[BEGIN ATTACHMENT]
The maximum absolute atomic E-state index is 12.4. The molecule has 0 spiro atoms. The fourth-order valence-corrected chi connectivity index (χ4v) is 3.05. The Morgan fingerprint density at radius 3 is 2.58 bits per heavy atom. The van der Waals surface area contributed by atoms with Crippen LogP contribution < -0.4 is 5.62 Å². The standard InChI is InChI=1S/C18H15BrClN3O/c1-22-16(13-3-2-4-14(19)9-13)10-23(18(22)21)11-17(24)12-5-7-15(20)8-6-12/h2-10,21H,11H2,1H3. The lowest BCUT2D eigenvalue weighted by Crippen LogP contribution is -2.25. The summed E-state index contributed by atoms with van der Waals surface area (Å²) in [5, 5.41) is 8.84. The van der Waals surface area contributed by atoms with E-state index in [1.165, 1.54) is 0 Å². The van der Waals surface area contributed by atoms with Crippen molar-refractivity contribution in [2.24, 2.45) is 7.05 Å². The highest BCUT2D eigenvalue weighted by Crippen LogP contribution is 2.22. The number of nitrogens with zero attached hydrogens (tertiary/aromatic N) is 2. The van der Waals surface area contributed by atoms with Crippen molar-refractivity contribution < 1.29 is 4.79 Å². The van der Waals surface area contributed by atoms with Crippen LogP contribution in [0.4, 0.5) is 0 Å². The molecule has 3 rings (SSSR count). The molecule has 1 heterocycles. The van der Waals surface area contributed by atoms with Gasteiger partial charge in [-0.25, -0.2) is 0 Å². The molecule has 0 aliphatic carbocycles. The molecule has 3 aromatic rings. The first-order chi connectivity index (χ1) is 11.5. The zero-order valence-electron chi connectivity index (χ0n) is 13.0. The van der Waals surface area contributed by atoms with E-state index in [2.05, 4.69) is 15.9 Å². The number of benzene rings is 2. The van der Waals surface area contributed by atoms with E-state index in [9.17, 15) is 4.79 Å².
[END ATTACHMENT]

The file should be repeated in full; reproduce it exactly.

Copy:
The maximum absolute atomic E-state index is 12.4. The molecule has 0 spiro atoms. The fourth-order valence-corrected chi connectivity index (χ4v) is 3.05. The Morgan fingerprint density at radius 3 is 2.58 bits per heavy atom. The van der Waals surface area contributed by atoms with Crippen LogP contribution < -0.4 is 5.62 Å². The standard InChI is InChI=1S/C18H15BrClN3O/c1-22-16(13-3-2-4-14(19)9-13)10-23(18(22)21)11-17(24)12-5-7-15(20)8-6-12/h2-10,21H,11H2,1H3. The lowest BCUT2D eigenvalue weighted by Crippen LogP contribution is -2.25. The summed E-state index contributed by atoms with van der Waals surface area (Å²) in [5, 5.41) is 8.84. The van der Waals surface area contributed by atoms with E-state index in [1.165, 1.54) is 0 Å². The van der Waals surface area contributed by atoms with Crippen molar-refractivity contribution in [2.24, 2.45) is 7.05 Å². The highest BCUT2D eigenvalue weighted by Crippen LogP contribution is 2.22. The number of nitrogens with zero attached hydrogens (tertiary/aromatic N) is 2. The van der Waals surface area contributed by atoms with Crippen molar-refractivity contribution < 1.29 is 4.79 Å². The van der Waals surface area contributed by atoms with Crippen LogP contribution in [0.4, 0.5) is 0 Å². The molecule has 3 rings (SSSR count). The molecule has 1 heterocycles. The van der Waals surface area contributed by atoms with Gasteiger partial charge in [-0.25, -0.2) is 0 Å². The molecule has 0 aliphatic carbocycles. The molecule has 3 aromatic rings. The first-order chi connectivity index (χ1) is 11.5. The zero-order valence-electron chi connectivity index (χ0n) is 13.0. The van der Waals surface area contributed by atoms with E-state index in [2.05, 4.69) is 15.9 Å². The number of benzene rings is 2. The van der Waals surface area contributed by atoms with E-state index in [9.17, 15) is 4.79 Å².